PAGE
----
Baseball News: MLB’s new rules include a provision allowing pitchers to carry a wet rag in their pockets, which they can to use in lieu of licking their fingers. I imagine Nike is excited at the opportunity to add their logo to something else. Will the rags carry a maker’s mark? … Here’s an excellent article about how the Twins’ original mascots, Minnie and Paul, came to be (thanks to all who shared). … New Era is selling MLB caps with a golden maker’s mark and “100” in honor of their 100th anniversary (from Joel Mendelson). … The Brewers released a 50th-season logo for broadcaster Bob Uecker (from Chris Bravata). … Here’s a good look at Pittsburgh’s ballparks through the years (from Kary Klismet). … The Giants are the first MLB team to announce that they’ll let fans submit photos for faux-fan cardboard cutouts. … Meanwhile, the Astros say they want to have live crowds at their games. Good luck with that.
NFL News: This generic football jersey being auctioned on eBay has a Harley Davidson tag. Did Harley Davidson have a sportswear division back in the ’40s? Or is it a different Harley Davidson than the motorcycle company? (Great find from Brad Eenhuis.) … Matt Vitelli found a 1962 Eagles pocket schedule in a 1960 Italian For Beginners book given to him by his father. A double dose of neato. … Panthers coach Matt Rhule is considering taking a knee with his players during the national anthem.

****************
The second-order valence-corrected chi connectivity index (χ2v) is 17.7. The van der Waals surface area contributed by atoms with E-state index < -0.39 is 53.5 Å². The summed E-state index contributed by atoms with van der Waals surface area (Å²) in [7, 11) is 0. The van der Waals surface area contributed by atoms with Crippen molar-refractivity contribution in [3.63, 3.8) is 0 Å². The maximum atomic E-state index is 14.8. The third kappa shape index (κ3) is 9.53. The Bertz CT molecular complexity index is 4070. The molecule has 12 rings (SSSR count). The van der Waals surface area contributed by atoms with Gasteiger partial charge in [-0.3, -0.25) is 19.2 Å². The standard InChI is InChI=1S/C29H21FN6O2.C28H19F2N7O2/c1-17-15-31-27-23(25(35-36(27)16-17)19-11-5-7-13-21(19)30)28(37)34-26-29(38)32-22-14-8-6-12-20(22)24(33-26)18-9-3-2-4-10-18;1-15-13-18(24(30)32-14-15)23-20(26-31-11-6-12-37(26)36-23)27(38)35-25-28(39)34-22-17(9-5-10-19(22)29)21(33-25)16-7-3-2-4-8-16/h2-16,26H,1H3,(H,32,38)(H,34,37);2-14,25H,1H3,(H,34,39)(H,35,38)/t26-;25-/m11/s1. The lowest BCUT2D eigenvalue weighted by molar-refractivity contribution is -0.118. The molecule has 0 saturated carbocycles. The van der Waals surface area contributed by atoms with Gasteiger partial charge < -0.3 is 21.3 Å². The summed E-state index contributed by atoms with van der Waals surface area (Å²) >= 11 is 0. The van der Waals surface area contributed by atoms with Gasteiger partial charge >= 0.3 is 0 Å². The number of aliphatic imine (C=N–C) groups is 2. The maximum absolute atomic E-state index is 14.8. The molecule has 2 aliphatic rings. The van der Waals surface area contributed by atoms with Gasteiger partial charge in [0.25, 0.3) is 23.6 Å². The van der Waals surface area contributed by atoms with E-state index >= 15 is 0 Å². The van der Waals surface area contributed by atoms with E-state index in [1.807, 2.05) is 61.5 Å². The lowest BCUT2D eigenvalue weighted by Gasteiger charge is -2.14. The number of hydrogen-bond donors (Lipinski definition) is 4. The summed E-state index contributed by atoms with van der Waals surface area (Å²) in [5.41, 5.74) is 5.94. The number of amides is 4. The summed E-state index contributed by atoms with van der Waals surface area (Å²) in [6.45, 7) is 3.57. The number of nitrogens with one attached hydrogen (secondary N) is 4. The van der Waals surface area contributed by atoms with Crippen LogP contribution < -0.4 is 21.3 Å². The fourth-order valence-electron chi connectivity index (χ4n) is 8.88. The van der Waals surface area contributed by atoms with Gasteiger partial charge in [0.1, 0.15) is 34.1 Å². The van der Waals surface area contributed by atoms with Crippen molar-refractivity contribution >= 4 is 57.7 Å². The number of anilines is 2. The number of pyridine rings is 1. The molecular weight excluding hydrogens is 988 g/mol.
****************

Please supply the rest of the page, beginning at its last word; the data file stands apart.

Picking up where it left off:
College Football News: Ole Miss coach Lane Kiffin and Mississippi State coach Mike Leach have joined the growing number of athletes and coaches calling for the Mississippi state legislature to remove the Confederate battle flag from the canton of the state flag (thanks, Paul).
Hockey News: Reader Kevin Vautour sends along this pic of Bruins players and a Canadiens player after a 1935-36 season game. What makes this uni-notable is that the Habs player — Kevin believes it’s Johnny “Black Cat” Gagnon — appears to have an upside-down jersey crest.
Hoops News: Dikembe Mutombo played in the 2015 NBA Africa Game with the flags of the Democratic Republic of Congo and the USA beneath his uni number (from @GoatJerseys, Carlos González-Mariche and Gabriel Hurl). … Here are the numbers for UVA men’s new players (thanks, Jamie). … Grafton (WVa.) High is getting a new basketball floor (from Kary Klismet).